that the two matters are intimately con
nected. It has not been settled, to be sure,
that the American people have a preference
for a married man for President the
election of Cleveland as a bachelor and his
defeat as a benedict make the question very
hard to determine, but we think that it is
settled that majority of voters want their
Chief Executive officer to carry with him
into the "White House an air of respect
ability at least
Governor Hill, if he seriously thinks of
asking the people to elect him President in
1892, ought not only to marry and cultivate
those domestic virtues which add grace to a
man, no matter how exalted his station, b'ut
he ought also to obtain a divorce from his
reputation. Perhaps he had better get the
divorce first, if he can. It cannot be
pleasant to a man who cherishes the am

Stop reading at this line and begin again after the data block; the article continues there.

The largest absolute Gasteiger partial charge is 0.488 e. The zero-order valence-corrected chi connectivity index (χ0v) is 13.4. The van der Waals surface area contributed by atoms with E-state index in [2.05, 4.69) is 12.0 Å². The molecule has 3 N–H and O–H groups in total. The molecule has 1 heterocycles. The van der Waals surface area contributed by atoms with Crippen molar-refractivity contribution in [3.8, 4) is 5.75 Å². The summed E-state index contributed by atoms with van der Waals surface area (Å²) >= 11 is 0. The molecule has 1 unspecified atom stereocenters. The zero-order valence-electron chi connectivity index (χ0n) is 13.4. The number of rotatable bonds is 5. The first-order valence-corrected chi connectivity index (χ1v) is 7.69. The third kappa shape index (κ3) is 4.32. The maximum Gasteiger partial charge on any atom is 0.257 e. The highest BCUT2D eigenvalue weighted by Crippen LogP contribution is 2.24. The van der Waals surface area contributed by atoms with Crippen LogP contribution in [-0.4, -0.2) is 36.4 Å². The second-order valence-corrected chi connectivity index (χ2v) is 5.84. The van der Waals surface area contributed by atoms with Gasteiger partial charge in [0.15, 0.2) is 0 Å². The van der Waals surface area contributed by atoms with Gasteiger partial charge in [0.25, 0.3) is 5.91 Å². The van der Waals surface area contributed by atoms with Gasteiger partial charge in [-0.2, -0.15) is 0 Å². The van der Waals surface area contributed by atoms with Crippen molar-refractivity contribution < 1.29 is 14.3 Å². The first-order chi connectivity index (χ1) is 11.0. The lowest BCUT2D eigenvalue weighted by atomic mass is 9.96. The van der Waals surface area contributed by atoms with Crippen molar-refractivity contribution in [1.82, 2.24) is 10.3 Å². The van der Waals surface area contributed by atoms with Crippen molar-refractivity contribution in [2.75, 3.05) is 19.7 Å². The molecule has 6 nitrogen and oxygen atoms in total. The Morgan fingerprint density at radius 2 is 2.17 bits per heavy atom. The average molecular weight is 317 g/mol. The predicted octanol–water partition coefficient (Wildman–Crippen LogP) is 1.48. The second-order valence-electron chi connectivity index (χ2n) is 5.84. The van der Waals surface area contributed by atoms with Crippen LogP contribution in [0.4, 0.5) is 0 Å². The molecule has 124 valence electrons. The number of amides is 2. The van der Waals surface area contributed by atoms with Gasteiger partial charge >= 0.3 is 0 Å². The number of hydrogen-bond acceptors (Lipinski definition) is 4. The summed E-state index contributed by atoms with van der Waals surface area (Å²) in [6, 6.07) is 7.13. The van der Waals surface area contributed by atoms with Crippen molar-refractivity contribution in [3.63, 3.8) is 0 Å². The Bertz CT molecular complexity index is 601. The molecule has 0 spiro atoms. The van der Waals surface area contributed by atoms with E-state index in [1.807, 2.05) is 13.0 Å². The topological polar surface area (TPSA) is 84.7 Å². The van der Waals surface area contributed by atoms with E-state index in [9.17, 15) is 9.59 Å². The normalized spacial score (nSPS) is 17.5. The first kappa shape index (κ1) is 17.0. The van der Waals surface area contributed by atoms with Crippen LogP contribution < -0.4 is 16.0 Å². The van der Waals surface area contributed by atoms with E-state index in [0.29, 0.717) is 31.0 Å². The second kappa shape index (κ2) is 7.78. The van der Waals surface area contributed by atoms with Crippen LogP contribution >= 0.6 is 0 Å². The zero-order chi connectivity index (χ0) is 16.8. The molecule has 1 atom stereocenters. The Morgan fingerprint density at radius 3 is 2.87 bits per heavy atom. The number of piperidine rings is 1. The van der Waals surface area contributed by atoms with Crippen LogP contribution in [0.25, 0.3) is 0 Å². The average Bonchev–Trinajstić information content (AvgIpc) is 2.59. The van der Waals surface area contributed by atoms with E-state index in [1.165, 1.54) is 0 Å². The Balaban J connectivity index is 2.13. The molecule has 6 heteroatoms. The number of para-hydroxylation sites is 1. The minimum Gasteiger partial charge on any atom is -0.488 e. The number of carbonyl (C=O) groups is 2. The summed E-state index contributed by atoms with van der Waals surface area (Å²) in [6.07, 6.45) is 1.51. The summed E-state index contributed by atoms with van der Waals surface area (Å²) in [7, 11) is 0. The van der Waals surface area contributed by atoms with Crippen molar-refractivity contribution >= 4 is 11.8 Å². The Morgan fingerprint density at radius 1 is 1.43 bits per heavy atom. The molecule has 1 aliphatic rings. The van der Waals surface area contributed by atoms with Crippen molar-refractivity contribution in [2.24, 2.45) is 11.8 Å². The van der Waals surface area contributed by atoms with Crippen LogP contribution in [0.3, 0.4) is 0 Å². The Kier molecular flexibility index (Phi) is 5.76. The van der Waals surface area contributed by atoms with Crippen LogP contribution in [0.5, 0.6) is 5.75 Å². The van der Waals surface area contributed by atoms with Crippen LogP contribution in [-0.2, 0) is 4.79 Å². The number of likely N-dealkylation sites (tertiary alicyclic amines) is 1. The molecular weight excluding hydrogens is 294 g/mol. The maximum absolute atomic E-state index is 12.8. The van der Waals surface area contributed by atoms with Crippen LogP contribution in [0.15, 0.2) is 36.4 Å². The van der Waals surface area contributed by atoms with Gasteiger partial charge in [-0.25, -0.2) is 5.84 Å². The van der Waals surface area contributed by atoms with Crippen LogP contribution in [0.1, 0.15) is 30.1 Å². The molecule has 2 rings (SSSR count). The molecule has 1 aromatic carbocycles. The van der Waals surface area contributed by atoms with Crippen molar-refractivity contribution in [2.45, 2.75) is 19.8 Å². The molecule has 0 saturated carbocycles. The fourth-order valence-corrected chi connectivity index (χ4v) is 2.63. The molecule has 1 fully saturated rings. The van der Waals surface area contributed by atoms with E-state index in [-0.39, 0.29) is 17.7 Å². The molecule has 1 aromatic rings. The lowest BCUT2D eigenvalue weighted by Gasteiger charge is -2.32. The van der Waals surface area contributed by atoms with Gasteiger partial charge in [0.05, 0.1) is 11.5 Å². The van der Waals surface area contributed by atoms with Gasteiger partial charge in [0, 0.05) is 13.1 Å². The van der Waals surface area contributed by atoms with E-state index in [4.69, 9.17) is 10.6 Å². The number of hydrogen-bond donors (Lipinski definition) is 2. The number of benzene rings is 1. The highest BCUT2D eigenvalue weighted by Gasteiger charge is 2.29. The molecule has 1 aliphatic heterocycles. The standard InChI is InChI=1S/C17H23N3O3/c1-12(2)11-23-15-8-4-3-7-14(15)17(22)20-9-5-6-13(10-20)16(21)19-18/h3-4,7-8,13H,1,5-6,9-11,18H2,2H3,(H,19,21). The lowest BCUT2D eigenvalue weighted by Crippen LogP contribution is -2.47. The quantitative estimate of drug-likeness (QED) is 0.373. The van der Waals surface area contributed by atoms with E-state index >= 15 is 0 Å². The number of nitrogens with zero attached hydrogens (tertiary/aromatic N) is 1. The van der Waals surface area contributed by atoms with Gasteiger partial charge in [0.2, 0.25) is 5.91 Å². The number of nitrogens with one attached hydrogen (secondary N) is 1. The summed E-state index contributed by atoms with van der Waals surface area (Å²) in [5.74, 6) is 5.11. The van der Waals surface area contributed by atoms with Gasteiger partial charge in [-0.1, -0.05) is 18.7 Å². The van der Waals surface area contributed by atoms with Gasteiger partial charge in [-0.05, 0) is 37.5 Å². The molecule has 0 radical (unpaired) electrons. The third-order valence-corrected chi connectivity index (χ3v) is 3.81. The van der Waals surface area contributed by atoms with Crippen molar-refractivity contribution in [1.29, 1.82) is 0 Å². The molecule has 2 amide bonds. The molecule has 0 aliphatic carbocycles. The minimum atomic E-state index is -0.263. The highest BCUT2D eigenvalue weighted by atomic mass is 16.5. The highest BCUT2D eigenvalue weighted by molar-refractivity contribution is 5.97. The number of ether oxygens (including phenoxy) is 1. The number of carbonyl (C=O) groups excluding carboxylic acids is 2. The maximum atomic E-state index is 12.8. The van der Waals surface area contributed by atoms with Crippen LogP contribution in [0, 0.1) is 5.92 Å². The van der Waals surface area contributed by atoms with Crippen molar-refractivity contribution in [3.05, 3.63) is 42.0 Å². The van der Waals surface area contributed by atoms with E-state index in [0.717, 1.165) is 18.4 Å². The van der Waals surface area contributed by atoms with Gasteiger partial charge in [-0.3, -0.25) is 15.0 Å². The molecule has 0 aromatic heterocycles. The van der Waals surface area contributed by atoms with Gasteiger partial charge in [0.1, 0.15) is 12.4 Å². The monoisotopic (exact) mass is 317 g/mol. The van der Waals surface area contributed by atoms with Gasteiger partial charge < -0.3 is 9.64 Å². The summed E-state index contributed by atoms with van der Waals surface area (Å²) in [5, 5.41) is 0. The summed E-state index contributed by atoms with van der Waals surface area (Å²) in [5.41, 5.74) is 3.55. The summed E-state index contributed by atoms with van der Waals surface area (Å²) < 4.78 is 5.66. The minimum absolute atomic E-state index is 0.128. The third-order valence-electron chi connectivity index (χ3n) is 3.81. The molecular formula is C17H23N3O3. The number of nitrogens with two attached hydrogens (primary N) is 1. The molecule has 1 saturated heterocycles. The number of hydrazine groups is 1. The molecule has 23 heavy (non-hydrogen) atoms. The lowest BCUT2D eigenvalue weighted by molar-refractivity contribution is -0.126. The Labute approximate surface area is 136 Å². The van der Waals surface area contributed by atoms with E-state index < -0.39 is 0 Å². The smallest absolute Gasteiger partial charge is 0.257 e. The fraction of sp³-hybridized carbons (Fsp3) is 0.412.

bition to be President, to have such power
fully scented reputation as Governor Hill
A POMMON GROUND.
Among the lists of those appointees of
the late administration who have testified
their adherence to the exclusively partisan
view of the patronage by sending in their
resignations, the name of Cousin Ben Pol
som is conspicuous by its absence. No one
has heretofore charged Cousin Ben with
being a Mugwump; but it is possible that
his residence in England has impressed him
with the practice, long existing in that
country, of making diplomatic and con
sular appointments free from the mutations
of politics. So far as the consulate at
Sheffield is concerned, probably the distin
guished relative of the late administration
would be willing to adopt this English idea.
But it is not necessary to conclnde -that
Cousin Ben has repudiated American party
ideas, in concluding to hang on to his
present comfortable post as longras the fates
that preside over the State Department will
permit He may not exactly indorse the
position of the administration on tariff and
internal revenue taxation; but so long as
he can find subjects of agreement with the